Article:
No relationship between the price of a product and its antioxidant activity can be drawn. For example, the product B with the second highest DPPH inhibition of just below 70% can be purchased for €10.99 and has the same price as product H with a DPPH inhibition below 10% (Figure 2). Both A and K are also in the same price category with official selling prices above €100.00. While product A exhibits the highest DPPH inhibition of 85% among the tested marketed products, K shows no antioxidant activity reflected by the DPPH inhibition of 0% (Figure 2).
Even more interesting was the finding that there are also no clear relationships between the type of incorporated rutin and the antioxidant activity of the product exhibited. For example, rutin raw drug powder was the active agent in both product E and G. Product E was able to neutralize more than 30% of the DPPH radicals, while G could not even inhibit 10% of the DPPH radical activity. The same pattern was observed for the products C and D and H, I, and K. All five products have disodium rutinyl disulfate incorporated, but only product C and D showed inhibition effects on DPPH of 50% and 40%, respectively. In contrast, the products H, I and K had nearly no neutralizing effect on the free radical DPPH. The highest antioxidant activity among the products was obtained for product A. It showed almost the same curve progression as the nanocrystal gel. By reading through the advertisement of the company, it was found that this product has rutin incorporated as nanocrystal as well.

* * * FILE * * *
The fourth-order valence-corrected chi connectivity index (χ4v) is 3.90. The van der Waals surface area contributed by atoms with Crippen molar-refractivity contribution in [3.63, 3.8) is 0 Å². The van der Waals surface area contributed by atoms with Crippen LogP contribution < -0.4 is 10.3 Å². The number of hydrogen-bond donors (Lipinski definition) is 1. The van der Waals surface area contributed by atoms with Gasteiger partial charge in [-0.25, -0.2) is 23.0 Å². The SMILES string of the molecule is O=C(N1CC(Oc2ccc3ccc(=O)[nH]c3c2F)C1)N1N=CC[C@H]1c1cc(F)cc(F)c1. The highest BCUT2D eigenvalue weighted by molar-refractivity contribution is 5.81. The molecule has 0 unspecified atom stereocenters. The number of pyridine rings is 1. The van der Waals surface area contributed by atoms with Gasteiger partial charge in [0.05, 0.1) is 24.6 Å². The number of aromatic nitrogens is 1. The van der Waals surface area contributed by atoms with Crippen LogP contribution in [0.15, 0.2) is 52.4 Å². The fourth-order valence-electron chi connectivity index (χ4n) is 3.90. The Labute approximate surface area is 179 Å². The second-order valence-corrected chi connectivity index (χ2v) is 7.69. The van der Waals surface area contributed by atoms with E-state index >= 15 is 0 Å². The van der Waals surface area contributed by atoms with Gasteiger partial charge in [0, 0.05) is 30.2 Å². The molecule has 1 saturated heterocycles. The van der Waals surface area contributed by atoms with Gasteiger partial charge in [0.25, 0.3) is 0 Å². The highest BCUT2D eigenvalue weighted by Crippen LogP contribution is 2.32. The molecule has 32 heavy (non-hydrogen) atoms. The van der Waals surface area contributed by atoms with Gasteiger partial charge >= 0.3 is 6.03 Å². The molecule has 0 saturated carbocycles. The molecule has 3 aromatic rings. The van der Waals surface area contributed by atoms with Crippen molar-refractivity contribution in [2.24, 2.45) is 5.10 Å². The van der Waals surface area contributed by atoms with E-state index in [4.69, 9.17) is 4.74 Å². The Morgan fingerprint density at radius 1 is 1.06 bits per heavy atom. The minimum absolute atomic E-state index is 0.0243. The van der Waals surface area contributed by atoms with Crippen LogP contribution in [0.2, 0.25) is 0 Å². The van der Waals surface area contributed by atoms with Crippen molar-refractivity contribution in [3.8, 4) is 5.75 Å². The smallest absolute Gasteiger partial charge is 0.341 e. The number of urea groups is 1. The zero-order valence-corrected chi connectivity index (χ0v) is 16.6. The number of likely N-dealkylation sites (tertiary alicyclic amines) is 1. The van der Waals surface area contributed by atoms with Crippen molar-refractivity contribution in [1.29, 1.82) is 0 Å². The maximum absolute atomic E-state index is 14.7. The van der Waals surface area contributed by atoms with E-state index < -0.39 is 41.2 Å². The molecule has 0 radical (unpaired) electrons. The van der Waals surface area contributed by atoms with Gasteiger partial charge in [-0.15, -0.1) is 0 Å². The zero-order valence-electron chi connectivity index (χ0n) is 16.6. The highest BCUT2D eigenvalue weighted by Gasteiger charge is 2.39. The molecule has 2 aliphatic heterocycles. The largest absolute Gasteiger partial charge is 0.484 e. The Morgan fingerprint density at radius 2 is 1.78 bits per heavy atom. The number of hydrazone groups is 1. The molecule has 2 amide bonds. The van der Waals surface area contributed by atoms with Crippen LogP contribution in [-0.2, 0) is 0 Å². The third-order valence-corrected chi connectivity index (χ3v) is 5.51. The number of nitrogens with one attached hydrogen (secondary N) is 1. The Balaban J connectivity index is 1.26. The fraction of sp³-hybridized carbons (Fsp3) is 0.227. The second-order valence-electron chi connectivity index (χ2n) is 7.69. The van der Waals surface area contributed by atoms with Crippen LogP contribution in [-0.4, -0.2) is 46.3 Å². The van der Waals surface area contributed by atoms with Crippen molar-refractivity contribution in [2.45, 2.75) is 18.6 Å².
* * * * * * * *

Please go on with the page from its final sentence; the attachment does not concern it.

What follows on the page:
To summarize, this in vitro antioxidant activity study revealed the superiority of rutin nanocrystal gel compared to rutin raw drug powder and its water-soluble derivatives with respect to the antioxidant activity.

3.4. Ex-Vivo Penetration Study on Porcine Ears

One of the well-known advantages of nanocrystals is the increased saturation solubility and increased dissolution velocity of actives. The solubility reported for rutin nanocrystals is 133 μg/mL [15]. Since the penetration into the skin takes place by passive diffusion, the increased saturation solubility will automatically lead to a higher concentration gradient between gel and skin and thus to an improved skin penetration. To assess this theory, an ex vivo penetration study on porcine ear skin was performed and the penetration depth and relative amount of penetrated rutin within the stratum corneum was investigated for rutin nanocrystal gel (LD diameter 50% of 353 nm) and rutin raw drug powder gel (LD diameter 50% of 33.0 μm).
An improved penetration of rutin into the porcine ear skin is given when rutin with lower concentrations remains in the upper part of the stratum corneum (first 20%) and in contrast penetrates in the deeper layers (70% to 100%) of the stratum corneum with higher concentrations. Comparing the penetration profile of both gels determined on one and the same porcine ear (Figure 3), this applies to the rutin nanocrystal gel. In the upper part of the stratum corneum, represented by the depths of 10% and 17%, 2.5- and 2.0-fold less relative amount of rutin could be found, respectively. The middle part of the stratum corneum reveals no major differences according to the rutin concentration. In the deeper part of the stratum corneum, represented by the depths of 70% and 80%, 3.0- and 5.0-fold increased concentration was obtained for the rutin nanocrystal gel.